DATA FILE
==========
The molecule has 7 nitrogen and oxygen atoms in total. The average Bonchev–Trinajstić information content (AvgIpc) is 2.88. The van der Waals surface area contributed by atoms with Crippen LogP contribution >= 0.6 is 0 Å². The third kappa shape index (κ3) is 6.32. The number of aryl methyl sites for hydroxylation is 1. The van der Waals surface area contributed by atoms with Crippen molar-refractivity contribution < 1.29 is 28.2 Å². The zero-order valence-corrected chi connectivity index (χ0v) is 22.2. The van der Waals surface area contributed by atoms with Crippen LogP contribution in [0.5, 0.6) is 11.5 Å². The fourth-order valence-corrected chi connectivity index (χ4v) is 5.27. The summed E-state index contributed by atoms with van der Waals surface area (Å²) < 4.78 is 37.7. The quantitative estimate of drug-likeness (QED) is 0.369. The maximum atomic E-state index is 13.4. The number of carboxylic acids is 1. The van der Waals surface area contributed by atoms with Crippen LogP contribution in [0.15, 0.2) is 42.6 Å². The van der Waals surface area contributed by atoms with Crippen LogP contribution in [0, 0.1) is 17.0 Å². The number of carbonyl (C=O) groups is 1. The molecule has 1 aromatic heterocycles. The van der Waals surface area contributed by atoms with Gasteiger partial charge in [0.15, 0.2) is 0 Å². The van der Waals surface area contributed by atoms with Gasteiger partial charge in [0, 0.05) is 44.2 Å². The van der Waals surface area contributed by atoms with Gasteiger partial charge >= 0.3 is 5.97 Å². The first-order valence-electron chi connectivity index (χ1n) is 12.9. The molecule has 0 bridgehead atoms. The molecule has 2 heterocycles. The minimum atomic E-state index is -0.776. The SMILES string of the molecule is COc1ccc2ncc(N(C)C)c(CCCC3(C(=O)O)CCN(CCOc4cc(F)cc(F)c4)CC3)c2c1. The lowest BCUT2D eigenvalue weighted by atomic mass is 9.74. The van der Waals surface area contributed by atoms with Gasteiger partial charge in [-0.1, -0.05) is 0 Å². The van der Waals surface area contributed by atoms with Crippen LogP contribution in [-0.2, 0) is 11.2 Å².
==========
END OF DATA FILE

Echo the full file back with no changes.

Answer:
The molecule has 7 nitrogen and oxygen atoms in total. The average Bonchev–Trinajstić information content (AvgIpc) is 2.88. The van der Waals surface area contributed by atoms with Crippen LogP contribution >= 0.6 is 0 Å². The third kappa shape index (κ3) is 6.32. The number of aryl methyl sites for hydroxylation is 1. The van der Waals surface area contributed by atoms with Crippen molar-refractivity contribution < 1.29 is 28.2 Å². The zero-order valence-corrected chi connectivity index (χ0v) is 22.2. The van der Waals surface area contributed by atoms with Crippen LogP contribution in [0.5, 0.6) is 11.5 Å². The fourth-order valence-corrected chi connectivity index (χ4v) is 5.27. The summed E-state index contributed by atoms with van der Waals surface area (Å²) < 4.78 is 37.7. The quantitative estimate of drug-likeness (QED) is 0.369. The maximum atomic E-state index is 13.4. The number of carboxylic acids is 1. The van der Waals surface area contributed by atoms with Crippen LogP contribution in [0.15, 0.2) is 42.6 Å². The van der Waals surface area contributed by atoms with Crippen LogP contribution in [0, 0.1) is 17.0 Å². The number of carbonyl (C=O) groups is 1. The molecule has 1 aromatic heterocycles. The van der Waals surface area contributed by atoms with Gasteiger partial charge in [0.15, 0.2) is 0 Å². The van der Waals surface area contributed by atoms with Gasteiger partial charge in [0, 0.05) is 44.2 Å². The van der Waals surface area contributed by atoms with Gasteiger partial charge >= 0.3 is 5.97 Å². The first-order valence-electron chi connectivity index (χ1n) is 12.9. The molecule has 0 bridgehead atoms. The molecule has 2 heterocycles. The minimum atomic E-state index is -0.776. The SMILES string of the molecule is COc1ccc2ncc(N(C)C)c(CCCC3(C(=O)O)CCN(CCOc4cc(F)cc(F)c4)CC3)c2c1. The lowest BCUT2D eigenvalue weighted by atomic mass is 9.74. The van der Waals surface area contributed by atoms with Gasteiger partial charge in [-0.1, -0.05) is 0 Å². The van der Waals surface area contributed by atoms with Crippen LogP contribution in [-0.2, 0) is 11.2 Å².